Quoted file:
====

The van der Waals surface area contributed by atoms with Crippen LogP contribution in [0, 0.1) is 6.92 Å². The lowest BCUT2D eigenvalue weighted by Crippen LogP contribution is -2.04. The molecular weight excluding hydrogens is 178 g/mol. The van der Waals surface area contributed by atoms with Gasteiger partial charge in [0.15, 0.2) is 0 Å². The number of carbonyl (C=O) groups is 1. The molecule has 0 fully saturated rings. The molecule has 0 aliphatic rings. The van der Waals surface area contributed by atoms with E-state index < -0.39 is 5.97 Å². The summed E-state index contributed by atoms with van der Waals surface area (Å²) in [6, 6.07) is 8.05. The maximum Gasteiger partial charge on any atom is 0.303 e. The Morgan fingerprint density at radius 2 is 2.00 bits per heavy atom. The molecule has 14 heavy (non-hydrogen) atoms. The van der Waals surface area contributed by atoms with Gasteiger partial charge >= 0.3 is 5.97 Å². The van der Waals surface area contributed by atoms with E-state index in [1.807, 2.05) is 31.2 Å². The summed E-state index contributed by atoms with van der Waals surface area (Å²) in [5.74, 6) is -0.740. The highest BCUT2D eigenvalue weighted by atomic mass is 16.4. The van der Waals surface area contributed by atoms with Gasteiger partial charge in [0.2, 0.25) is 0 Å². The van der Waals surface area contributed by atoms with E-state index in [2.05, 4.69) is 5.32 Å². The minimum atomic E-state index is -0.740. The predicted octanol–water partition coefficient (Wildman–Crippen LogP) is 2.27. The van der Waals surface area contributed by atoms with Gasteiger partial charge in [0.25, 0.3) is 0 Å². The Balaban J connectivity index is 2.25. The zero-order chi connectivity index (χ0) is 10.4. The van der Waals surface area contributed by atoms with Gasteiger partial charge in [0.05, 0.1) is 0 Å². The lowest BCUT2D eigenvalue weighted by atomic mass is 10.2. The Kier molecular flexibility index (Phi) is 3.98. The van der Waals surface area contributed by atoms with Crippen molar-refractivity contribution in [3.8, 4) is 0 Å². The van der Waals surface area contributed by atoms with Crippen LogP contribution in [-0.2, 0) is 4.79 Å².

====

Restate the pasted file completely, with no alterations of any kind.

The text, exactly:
The van der Waals surface area contributed by atoms with Crippen LogP contribution in [0, 0.1) is 6.92 Å². The lowest BCUT2D eigenvalue weighted by Crippen LogP contribution is -2.04. The molecular weight excluding hydrogens is 178 g/mol. The van der Waals surface area contributed by atoms with Gasteiger partial charge in [0.15, 0.2) is 0 Å². The number of carbonyl (C=O) groups is 1. The molecule has 0 fully saturated rings. The molecule has 0 aliphatic rings. The van der Waals surface area contributed by atoms with E-state index < -0.39 is 5.97 Å². The summed E-state index contributed by atoms with van der Waals surface area (Å²) in [6, 6.07) is 8.05. The maximum Gasteiger partial charge on any atom is 0.303 e. The Morgan fingerprint density at radius 2 is 2.00 bits per heavy atom. The molecule has 14 heavy (non-hydrogen) atoms. The van der Waals surface area contributed by atoms with Gasteiger partial charge >= 0.3 is 5.97 Å². The van der Waals surface area contributed by atoms with E-state index in [1.807, 2.05) is 31.2 Å². The summed E-state index contributed by atoms with van der Waals surface area (Å²) in [5.74, 6) is -0.740. The highest BCUT2D eigenvalue weighted by atomic mass is 16.4. The van der Waals surface area contributed by atoms with Gasteiger partial charge in [0.2, 0.25) is 0 Å². The van der Waals surface area contributed by atoms with E-state index in [2.05, 4.69) is 5.32 Å². The minimum atomic E-state index is -0.740. The predicted octanol–water partition coefficient (Wildman–Crippen LogP) is 2.27. The van der Waals surface area contributed by atoms with Gasteiger partial charge in [0.25, 0.3) is 0 Å². The Balaban J connectivity index is 2.25. The zero-order chi connectivity index (χ0) is 10.4. The van der Waals surface area contributed by atoms with Gasteiger partial charge in [0.05, 0.1) is 0 Å². The lowest BCUT2D eigenvalue weighted by atomic mass is 10.2. The Kier molecular flexibility index (Phi) is 3.98. The van der Waals surface area contributed by atoms with Crippen molar-refractivity contribution in [3.8, 4) is 0 Å². The van der Waals surface area contributed by atoms with Crippen LogP contribution in [-0.2, 0) is 4.79 Å².